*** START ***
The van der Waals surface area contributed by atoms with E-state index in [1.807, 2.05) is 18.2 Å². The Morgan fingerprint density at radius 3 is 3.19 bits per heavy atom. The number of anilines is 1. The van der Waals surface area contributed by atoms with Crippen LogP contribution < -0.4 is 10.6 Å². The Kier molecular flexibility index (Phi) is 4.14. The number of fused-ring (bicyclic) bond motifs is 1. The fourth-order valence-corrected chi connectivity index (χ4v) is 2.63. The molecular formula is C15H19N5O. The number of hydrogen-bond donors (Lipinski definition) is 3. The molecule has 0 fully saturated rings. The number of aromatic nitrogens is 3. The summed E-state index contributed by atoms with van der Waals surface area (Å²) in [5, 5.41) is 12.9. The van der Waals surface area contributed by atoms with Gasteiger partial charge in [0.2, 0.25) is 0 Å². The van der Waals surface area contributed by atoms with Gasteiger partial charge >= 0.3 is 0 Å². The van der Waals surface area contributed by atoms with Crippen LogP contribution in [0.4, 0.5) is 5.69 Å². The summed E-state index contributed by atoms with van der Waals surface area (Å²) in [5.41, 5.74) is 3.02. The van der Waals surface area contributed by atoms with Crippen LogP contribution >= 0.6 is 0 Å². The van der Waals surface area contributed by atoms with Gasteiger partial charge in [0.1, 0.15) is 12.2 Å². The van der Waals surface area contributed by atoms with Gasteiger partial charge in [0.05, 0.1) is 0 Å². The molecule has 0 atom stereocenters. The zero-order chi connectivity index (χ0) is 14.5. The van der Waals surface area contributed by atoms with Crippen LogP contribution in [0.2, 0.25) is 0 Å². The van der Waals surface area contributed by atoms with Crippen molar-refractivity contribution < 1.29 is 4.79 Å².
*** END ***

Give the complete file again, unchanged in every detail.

The van der Waals surface area contributed by atoms with E-state index in [1.807, 2.05) is 18.2 Å². The Morgan fingerprint density at radius 3 is 3.19 bits per heavy atom. The number of anilines is 1. The van der Waals surface area contributed by atoms with Crippen LogP contribution < -0.4 is 10.6 Å². The Kier molecular flexibility index (Phi) is 4.14. The number of fused-ring (bicyclic) bond motifs is 1. The fourth-order valence-corrected chi connectivity index (χ4v) is 2.63. The molecular formula is C15H19N5O. The number of hydrogen-bond donors (Lipinski definition) is 3. The molecule has 0 fully saturated rings. The number of aromatic nitrogens is 3. The summed E-state index contributed by atoms with van der Waals surface area (Å²) in [5, 5.41) is 12.9. The van der Waals surface area contributed by atoms with Gasteiger partial charge in [0.2, 0.25) is 0 Å². The van der Waals surface area contributed by atoms with Gasteiger partial charge >= 0.3 is 0 Å². The van der Waals surface area contributed by atoms with Crippen LogP contribution in [0.4, 0.5) is 5.69 Å². The summed E-state index contributed by atoms with van der Waals surface area (Å²) in [5.41, 5.74) is 3.02. The van der Waals surface area contributed by atoms with Crippen LogP contribution >= 0.6 is 0 Å². The van der Waals surface area contributed by atoms with Gasteiger partial charge in [0.1, 0.15) is 12.2 Å². The van der Waals surface area contributed by atoms with Gasteiger partial charge in [0.05, 0.1) is 0 Å². The molecule has 0 atom stereocenters. The zero-order chi connectivity index (χ0) is 14.5. The van der Waals surface area contributed by atoms with Crippen LogP contribution in [0.2, 0.25) is 0 Å². The van der Waals surface area contributed by atoms with Crippen molar-refractivity contribution < 1.29 is 4.79 Å².